(1) depressed mood or (2) loss of interest or pleasure.

Other symptoms include significant weight loss when not dieting, sleep disturbance, psychomotor agitation or retardation, fatigue or loss of energy, feelings of worthlessness or excessive guilt, diminished ability to think or concentrate, and recurrent thoughts of death.


What Are The Causes Of Depression?

Depression can be caused by various factors including genetics, biology, and family history of problems in early childhood development.

Having a family background that shows early-life depression is an indication that you are likely to develop depression at some point in time in your life.

There are other causes such as the use of illegal drugs, and chronic illnesses such as heart disease.

Other causes can be problems with the nervous system such as dementia, Parkinson's disease and Alzheimer's, stroke, head injury, Huntington's disease and multiple sclerosis.

Chemical imbalances in certain brain chemicals (neurotransmitters) such as serotonin (a feel-good chemical) may also trigger depression.

Hormone disturbances such as those that occur with thyroid disease or during perimenopause and menopause.

Some medications like oral contraceptives containing estrogen can cause mood changes as well as some drugs for high blood pressure (antihypertensive medications).

Alcoholism is another possible cause of depression.

Chronic pain syndromes like Fibromy Syndrome frequently coexist with depression

The social causes of depression are:

  • Rejection or betrayal by a loved one.
  • A loss of a family member or close friend during childhood.
  • Social isolation or solitude.
  • Unemployment.

Even physical abuse or assault can lead to depression. In addition, people with a history of physical or sexual abuse as a child are at greater risk for developing depression as adults.

Sexual difficulties can also cause feelings of sadness and hopelessness that may lead to suicide attempts.


What Is The Treatment For Depression?

An individual who is depressed may feel hopeless about life. However, there is hope for them. Depression can be cured and there are many treatments available for depression. They include:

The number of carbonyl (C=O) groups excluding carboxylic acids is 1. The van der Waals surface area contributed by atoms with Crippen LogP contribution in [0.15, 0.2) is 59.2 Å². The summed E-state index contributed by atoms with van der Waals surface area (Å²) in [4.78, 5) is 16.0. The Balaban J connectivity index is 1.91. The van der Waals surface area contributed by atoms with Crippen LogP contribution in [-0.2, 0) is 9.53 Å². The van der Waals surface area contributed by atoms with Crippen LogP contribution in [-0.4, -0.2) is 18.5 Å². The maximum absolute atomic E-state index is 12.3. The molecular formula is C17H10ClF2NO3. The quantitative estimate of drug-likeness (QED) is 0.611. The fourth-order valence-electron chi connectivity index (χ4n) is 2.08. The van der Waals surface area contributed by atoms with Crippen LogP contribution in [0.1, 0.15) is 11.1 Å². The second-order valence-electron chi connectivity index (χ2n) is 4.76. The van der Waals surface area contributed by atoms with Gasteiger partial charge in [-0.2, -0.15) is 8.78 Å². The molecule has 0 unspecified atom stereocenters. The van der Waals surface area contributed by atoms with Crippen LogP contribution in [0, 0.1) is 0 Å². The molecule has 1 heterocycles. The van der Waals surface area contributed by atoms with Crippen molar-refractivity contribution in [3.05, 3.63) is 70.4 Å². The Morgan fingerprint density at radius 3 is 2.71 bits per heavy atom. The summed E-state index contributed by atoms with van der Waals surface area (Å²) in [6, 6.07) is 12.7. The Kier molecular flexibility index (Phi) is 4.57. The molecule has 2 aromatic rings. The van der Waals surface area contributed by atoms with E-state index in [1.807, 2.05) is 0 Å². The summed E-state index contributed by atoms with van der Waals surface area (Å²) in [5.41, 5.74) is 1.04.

Psychotherapy, such as cognitive-behavioral therapy or interpersonal therapy.

Medications that alter brain chemistry, such as citalopram (Celexa), paroxetine (Paxil), and sertraline (Zoloft).

Electroconvulsive shock therapy may be useful when other treatments don't work for severe cases of depression.

In some cases, treatment can involve a combination of therapies. However, not everyone benefits from the same treatment.

In most cases, if you're unable to improve with modest doses of medication and brief psychotherapy sessions regularly -- say once a week for six to 10 weeks -- your doctor will probably recommend more treatment. This might include either more sessions of the same treatment or switching to another type.

Medication alone is effective in treating depression for up to 30 percent of people with major depression. Sometimes the effectiveness of antidepressant drugs themselves can also help lift mood during this initial period of treatment.

Psychotherapy alone works for an estimated 25 percent to 40 percent of people with depression.

Talking therapies may be particularly helpful if you have trouble coping effectively with day-to-day activities, such as holding down a job or maintaining relationships.

The available treatments such as cognitive-behavioral therapy (CBT) and interpersonal psychotherapy (IPT) are time-consuming and expensive, which makes them out of reach for most people in India.

This is the primary reason why we need to raise awareness about this topic and crack the stigma associated with it.

Indian Psychiatric Society has initiated a national mental health plan, which would include suicide prevention strategies and provide specific attention to vulnerable groups such as women, children, adolescents, and the elderly.

Talking therapies may be particularly helpful if you have trouble coping effectively with day-to-day activities, such as holding down a job or maintaining relationships.



There is always hope for someone who is going through depression. Looking for help is the first step toward feeling better.

Depression is not only hard for the person diagnosed with it, but also for their family and friend circle. It can be quite a task to take care of them.

Hence, it becomes important to prioritize your mental health as a caretaker too.